As an example, she posited that a 55-year-old mother who needs to send money to her child in college, but has never used her smartphone to transfer money before, will be more likely to access and use the service offered through her bank’s app rather than downloading an untested, standalone money transfer app. Meanwhile, her child on the receiving end of the transfer gets the benefit of seeing the money appear in his or her account within a few minutes. There’s no longer the need to wait for a check to be delivered through the mail and picked up at the student union.
Because P2P money transfer features are relatively new, older users’ existing relationships with their banks can go a long way in terms of endorsement, Lowry said. Seeing the P2P transfer service available in a mobile banking app with which they are already familiar will help older consumers get more comfortable using a P2P service, especially if that service is backed by their banks.
“We are in a unique position with Zelle because of relationships with the banks,” she noted. “We have an opportunity to really broaden who uses P2P from a more millennial audience to [a] broader mainstream audience.”
Tapping into that existing relationship with banks also enables Zelle to bring older consumers into the P2P platform for more expensive transactions, Lowry added. Based on Zelle’s review of transaction description information from what users have entered into the platform’s memo field, some of the top use cases for payments indicate more adult-level usage of the service. In addition to popular use cases like splitting the cost of dinner at a restaurant, drinks at a bar or concert tickets, Lowry also noted consumers are using the service for higher value transactions, such as rent splitting, child support and alimony expenses.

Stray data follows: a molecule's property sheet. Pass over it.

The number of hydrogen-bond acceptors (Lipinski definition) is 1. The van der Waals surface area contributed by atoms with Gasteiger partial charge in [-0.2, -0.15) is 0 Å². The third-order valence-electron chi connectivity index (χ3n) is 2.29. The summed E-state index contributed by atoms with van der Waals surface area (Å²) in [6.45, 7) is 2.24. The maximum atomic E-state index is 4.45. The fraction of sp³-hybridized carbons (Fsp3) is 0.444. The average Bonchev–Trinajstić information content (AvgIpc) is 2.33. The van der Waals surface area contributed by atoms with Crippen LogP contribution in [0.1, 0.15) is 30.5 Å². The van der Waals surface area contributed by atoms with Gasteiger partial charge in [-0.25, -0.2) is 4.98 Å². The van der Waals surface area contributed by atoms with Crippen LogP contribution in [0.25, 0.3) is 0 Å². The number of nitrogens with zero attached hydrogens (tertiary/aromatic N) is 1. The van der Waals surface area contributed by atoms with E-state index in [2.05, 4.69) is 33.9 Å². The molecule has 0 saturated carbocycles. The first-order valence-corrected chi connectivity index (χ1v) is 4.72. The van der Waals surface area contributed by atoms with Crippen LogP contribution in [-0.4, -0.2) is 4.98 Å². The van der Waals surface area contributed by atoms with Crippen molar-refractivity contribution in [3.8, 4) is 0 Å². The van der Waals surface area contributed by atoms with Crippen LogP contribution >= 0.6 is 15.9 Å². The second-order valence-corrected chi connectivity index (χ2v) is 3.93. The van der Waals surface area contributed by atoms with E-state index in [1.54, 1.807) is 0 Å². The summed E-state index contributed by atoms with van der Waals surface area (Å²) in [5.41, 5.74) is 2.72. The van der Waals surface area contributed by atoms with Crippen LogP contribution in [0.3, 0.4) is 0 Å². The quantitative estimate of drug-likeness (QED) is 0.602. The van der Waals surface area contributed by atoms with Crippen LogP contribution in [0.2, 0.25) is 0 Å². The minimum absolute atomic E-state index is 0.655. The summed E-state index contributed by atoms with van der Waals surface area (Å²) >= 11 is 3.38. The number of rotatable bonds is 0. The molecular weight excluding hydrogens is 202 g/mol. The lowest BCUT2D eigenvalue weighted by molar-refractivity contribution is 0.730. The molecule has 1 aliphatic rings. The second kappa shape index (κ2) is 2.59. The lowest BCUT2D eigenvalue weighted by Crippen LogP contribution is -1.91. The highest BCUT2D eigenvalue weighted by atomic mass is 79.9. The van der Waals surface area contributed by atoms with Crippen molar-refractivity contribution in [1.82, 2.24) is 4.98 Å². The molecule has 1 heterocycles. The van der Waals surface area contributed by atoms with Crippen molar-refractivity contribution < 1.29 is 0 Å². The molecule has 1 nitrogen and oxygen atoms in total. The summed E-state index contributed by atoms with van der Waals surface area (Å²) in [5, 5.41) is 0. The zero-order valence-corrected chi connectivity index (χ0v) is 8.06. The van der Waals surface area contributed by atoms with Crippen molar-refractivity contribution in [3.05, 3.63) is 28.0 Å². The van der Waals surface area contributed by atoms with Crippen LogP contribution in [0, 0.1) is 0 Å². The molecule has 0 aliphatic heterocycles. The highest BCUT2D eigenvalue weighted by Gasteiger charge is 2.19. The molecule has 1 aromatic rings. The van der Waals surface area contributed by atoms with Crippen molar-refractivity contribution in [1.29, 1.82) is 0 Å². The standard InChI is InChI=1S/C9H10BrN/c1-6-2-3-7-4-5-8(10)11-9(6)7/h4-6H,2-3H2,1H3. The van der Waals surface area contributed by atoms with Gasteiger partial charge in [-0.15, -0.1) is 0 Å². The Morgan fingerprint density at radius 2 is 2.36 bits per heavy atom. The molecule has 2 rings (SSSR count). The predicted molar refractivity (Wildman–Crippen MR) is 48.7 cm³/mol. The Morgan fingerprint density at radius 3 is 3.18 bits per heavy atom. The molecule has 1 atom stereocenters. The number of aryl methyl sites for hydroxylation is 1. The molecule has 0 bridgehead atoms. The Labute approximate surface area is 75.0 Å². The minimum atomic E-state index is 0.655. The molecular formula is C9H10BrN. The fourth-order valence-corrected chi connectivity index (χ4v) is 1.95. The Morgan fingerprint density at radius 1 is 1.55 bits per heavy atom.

And, according to Lowry, offering a bank-backed solution for sending money quickly could open new possibilities for the types of high-value transactions consumers want to make.
“I think we’re in a unique position to expand what P2P means in [the] marketplace, because we can reach people who wouldn’t have even considered it before and help get them past that skepticism – [largely] because of that trusted bank relationship,” she explained.
Addressing Consumers’ Need for Speed
With the rise of P2P payment services, Lowry said, banks are getting the message that consumers are increasingly expecting to access and receive their funds quickly (also known as instant gratification). She also noted that demand for faster service is a trend not limited to the financial services world.
In addition to offering customers a faster way to send money, Lowry also sees potential for P2P platforms in disbursements solutions like insurance claims, for smaller merchants to more easily pay suppliers and make payment to several types of gig workers, including gardeners, personal trainers and babysitters.
Whatever the motivation, consumers and businesses want fast access to their money, and banks and other money transfer providers must deliver to stay competitive, she said.
“There’s an increasing consumer expectation around speed,” Lowry explained. “Whether it’s instant access to data, being able to order food right away and have it show up at your door, day or night, or being able to send and receive money from friends in minutes, there’s an increasing expectation of instant gratification.”
When it comes to being able to send money to friends and family faster, Lowry said, consumers now have that same need for instant gratification from their banks. Moreover, bank consumers are becoming increasingly frustrated with making payments using cash and checks, and would instead rather be able to move money in real time.
A recent survey by Bank of America, the first major bank to offer Zelle through its mobile app, supports that argument. The survey found 68 percent of respondents said they use P2P technology for its convenience and speed of service. The survey also found 16 percent of respondents use the P2P services because they are tired of relying on cash or checks to make payments.
“My lofty hope is we can help people not think about payments so much and help them get on with the business of living their lives,” Lowry said.